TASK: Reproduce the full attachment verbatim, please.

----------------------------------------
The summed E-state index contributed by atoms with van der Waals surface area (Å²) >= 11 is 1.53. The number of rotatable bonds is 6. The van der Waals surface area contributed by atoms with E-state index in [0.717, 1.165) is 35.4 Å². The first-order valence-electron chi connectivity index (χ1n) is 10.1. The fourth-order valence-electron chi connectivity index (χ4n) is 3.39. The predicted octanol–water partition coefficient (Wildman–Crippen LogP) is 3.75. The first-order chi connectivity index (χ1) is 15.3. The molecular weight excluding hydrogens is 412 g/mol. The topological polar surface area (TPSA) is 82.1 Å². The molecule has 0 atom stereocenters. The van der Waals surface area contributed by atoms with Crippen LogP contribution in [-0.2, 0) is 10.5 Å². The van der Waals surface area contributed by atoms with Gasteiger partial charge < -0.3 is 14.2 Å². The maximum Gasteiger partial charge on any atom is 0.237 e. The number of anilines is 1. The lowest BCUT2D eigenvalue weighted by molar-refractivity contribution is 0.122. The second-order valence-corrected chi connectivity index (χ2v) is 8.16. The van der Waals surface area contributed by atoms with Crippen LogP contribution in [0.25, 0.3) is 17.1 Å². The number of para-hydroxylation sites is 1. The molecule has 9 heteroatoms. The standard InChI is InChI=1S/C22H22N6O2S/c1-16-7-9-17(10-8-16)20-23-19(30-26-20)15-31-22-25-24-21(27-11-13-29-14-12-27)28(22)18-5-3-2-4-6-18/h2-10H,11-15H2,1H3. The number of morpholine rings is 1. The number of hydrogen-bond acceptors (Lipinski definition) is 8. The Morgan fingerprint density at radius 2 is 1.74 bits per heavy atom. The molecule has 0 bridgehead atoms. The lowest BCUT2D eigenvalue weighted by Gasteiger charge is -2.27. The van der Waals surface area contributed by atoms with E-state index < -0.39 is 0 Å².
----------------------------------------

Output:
The summed E-state index contributed by atoms with van der Waals surface area (Å²) >= 11 is 1.53. The number of rotatable bonds is 6. The van der Waals surface area contributed by atoms with E-state index in [0.717, 1.165) is 35.4 Å². The first-order valence-electron chi connectivity index (χ1n) is 10.1. The fourth-order valence-electron chi connectivity index (χ4n) is 3.39. The predicted octanol–water partition coefficient (Wildman–Crippen LogP) is 3.75. The first-order chi connectivity index (χ1) is 15.3. The molecular weight excluding hydrogens is 412 g/mol. The topological polar surface area (TPSA) is 82.1 Å². The molecule has 0 atom stereocenters. The van der Waals surface area contributed by atoms with Crippen LogP contribution in [-0.2, 0) is 10.5 Å². The van der Waals surface area contributed by atoms with Gasteiger partial charge < -0.3 is 14.2 Å². The maximum Gasteiger partial charge on any atom is 0.237 e. The number of anilines is 1. The lowest BCUT2D eigenvalue weighted by molar-refractivity contribution is 0.122. The second-order valence-corrected chi connectivity index (χ2v) is 8.16. The van der Waals surface area contributed by atoms with Crippen LogP contribution in [0.25, 0.3) is 17.1 Å². The number of para-hydroxylation sites is 1. The molecule has 9 heteroatoms. The standard InChI is InChI=1S/C22H22N6O2S/c1-16-7-9-17(10-8-16)20-23-19(30-26-20)15-31-22-25-24-21(27-11-13-29-14-12-27)28(22)18-5-3-2-4-6-18/h2-10H,11-15H2,1H3. The number of morpholine rings is 1. The number of hydrogen-bond acceptors (Lipinski definition) is 8. The Morgan fingerprint density at radius 2 is 1.74 bits per heavy atom. The molecule has 0 bridgehead atoms. The lowest BCUT2D eigenvalue weighted by Gasteiger charge is -2.27. The van der Waals surface area contributed by atoms with E-state index < -0.39 is 0 Å².